This week's new series
In this week’s three part series, we are delighted to share Jodi Shaw’s perspective on confronting ideological orthodoxy in the workplace.
Jodi is a musical artist and reluctant activist who blew the whistle on the racially hostile and discriminatory work environment she encountered at Smith College in a series of YouTube videos. In December of 2021, Jodi (also an alum of Smith) filed a federal lawsuit against the college in U.S District Court for the District of Massachusetts.
Jodi now writes a Substack, Diary of a Dissident.
Without further ado, here’s Jodi’s guest post and the first video in the series.
Waking up to Woke by Jodi Shaw
It’s almost cliche to say that when injustice arrives, people do not act to intervene until it affects them personally. I’m not exceptional in that regard. Although something about the administration’s extreme preoccupation with race felt wrong from the beginning, I could not put my finger on how or why.
At Smith, phrases like “social justice,” “systemic racism,” and “equity” were bandied about with the casual arrogance of a naked emperor. They were never defined; it was assumed that everyone knew what they meant. I myself did not fully understand what the administration meant by “systemic racism” for example, in large part because whenever anyone took the time to explain it to me, it seemed so illogical I assumed I must be misunderstanding it. The blind acceptance of such a premise by my colleagues only served to amplify this feeling.
Also, I have to confess I was not paying a whole lot of attention. I was more excited about my new job, my new house (which felt like a mansion compared to the postage stamp I had occupied in New York City), and the fact that getting my kids around town no longer resembled organizing a military campaign.
So, I went along with it for a while. I attended discussions where—over turkey wraps catered by Smith Dining Services—my white colleagues listed all the ways they perpetuate racism simply by being white. I heard colleagues “of color” decry the oppression they suffered at places like Smith, one of the most prestigious institutions in the world.
That these discussions felt contrived certainly bothered me, but I could not ascertain what was substantively wrong with them. Nor did I have any incentive to do so. In fact, I had incentive not to. And that was part of the problem.
It was not until after several months of increasing pressure to behave in ways I found morally and legally questionable that I began—in earnest—the process of trying to figure out what the hell was going on.
To do so, I had to explain, in my own words (to myself, before I could explain to anyone else) how such a confounding, nonsensical belief system had come to capture so many hearts and minds, including my own. To do this, I had to take a good look at myself. How had I been captured? How is it that this is the only acceptable version of reality? What does “social justice” mean, exactly? And how will we when we have achieved it? Am I secretly a racist? Why does it feel so dangerous to question this belief system? And why is nobody else saying anything?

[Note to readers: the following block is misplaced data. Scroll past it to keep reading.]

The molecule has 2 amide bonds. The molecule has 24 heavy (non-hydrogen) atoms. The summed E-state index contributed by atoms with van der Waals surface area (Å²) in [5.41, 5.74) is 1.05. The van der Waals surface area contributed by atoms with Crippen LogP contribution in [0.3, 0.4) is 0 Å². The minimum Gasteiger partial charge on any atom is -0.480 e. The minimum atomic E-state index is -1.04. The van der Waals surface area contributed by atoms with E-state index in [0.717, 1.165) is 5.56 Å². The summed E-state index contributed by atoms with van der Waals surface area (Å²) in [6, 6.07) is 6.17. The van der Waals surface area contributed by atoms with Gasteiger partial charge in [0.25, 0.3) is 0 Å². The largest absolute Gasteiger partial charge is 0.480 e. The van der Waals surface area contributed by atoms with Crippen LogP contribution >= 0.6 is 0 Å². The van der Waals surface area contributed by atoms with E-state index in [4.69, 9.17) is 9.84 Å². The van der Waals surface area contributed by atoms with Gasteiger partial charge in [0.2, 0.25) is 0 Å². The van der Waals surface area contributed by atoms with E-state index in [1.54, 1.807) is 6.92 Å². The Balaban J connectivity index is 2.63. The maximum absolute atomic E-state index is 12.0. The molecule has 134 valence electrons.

I am not an academic, nor am I a political person. My framework for understanding Smith’s obsession with race is not rooted in an intellectual or socio-political analysis. I did not know a lot about Critical Race Theory (CRT) or “Equity.” (As it turned out, neither did the head of Smith’s Inclusion and Equity Department).
As it turns out however, I didn’t need to understand the theoretical underpinnings of CRT; I could see with my own eyes the catastrophic outcomes that resulted from its clumsy deployment. And in the end, it came down to a simple cost-benefit analysis: I decided that the psychic damage I was experiencing as a result of my complicity was greater than any possible damage I might suffer as a result of speaking up. In the end, it took me two years of agonizing self-doubt, confusion, frustration, and exhaustion before I finally spoke up.
As someone who considers herself intellectually smart and street smart, armed with an excellent bullshit detector, it wasn’t easy for me to acknowledge that I had been duped. I had to reconcile that I had not only accepted the dominant messaging and behavior, I had in many ways actively participated in it. As such, I had been a bystander to one of the biggest abuses of power I have even been privy to in my life.
I am not a bystander anymore.
Will I win my lawsuit? Will I ever have a “normal” life again? These are things that remain to be seen.
The only thing I know for sure is that I will live out the rest of my life, integrity intact. Most importantly, my two sons will grow up knowing that the woman who raised them did not stand by silently while their civil rights were trampled. That their mother was not a coward; that she cared more about their future than she cared about being liked by her peers. And in the end, that is all that really matters.